IRIS (Identification and Referral to Improve Safety) is a general-practice-based DVA training, support and referral programme. The programme develops DVA awareness and skills among general practice staff and provides a referral pathway to a named DVA advocate (IRIS advocate educator) based in a third sector agency. IRIS advocate educators provide IRIS training and ongoing support, consultancy to practice staff, and advocacy to referred patients.

Following a successful randomised controlled trial, IRIS has been implemented in over 30 local authorities in the UK. The trial … Read more

Help us identify the unintended consequences of digital health tools in primary care

 

By Dr Jeremy Horwood, Senior Research Fellow, Centre for Academic Primary Care, University of Bristol and NIHR CLAHRC West, and Dr Andrew Turner, Senior Research Associate, NIHR CLAHRC West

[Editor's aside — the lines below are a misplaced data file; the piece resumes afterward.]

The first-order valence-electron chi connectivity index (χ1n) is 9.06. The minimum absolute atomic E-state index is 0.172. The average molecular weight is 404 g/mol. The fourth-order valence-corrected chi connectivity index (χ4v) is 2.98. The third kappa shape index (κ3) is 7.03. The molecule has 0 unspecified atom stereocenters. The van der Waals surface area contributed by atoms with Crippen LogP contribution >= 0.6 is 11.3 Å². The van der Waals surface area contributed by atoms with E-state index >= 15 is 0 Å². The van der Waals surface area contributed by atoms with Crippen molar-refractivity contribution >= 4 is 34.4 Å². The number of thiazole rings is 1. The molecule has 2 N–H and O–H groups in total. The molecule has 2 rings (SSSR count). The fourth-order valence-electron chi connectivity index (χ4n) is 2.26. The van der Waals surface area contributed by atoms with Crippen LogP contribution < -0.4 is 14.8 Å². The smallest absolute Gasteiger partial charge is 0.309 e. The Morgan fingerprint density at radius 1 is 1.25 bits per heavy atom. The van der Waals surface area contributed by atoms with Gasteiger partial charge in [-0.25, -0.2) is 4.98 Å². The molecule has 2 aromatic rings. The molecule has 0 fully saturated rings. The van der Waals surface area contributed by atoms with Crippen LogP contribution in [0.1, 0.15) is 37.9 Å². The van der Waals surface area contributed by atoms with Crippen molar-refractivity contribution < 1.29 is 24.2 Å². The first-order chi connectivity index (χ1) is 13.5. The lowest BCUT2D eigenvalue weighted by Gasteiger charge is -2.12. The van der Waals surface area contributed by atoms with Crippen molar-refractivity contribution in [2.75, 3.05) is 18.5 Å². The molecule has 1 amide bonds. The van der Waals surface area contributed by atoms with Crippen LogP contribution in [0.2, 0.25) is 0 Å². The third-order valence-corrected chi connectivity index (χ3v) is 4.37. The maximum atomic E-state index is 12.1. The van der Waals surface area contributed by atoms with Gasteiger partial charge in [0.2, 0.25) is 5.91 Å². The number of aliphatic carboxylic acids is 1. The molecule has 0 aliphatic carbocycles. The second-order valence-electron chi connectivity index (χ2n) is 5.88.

Researchers from the DECODE study hosted a workshop late in 2018 to explore the unintended consequences of digital health tools used in primary care. The workshop was attended by members of the public, technology developers, GPs and key researchers in the field.

Digital health tools, such as health monitoring apps and online patient portals, are becoming commonplace, with NHS England supporting their use to improve patient access and care. But this increase in their use could lead to unintended consequences, both positive and negative. An understanding of these consequences is vital, so we can minimise the negative effects and harness the positive.

DECODE aims to improve how digital health tools are used in primary care by investigating … Read more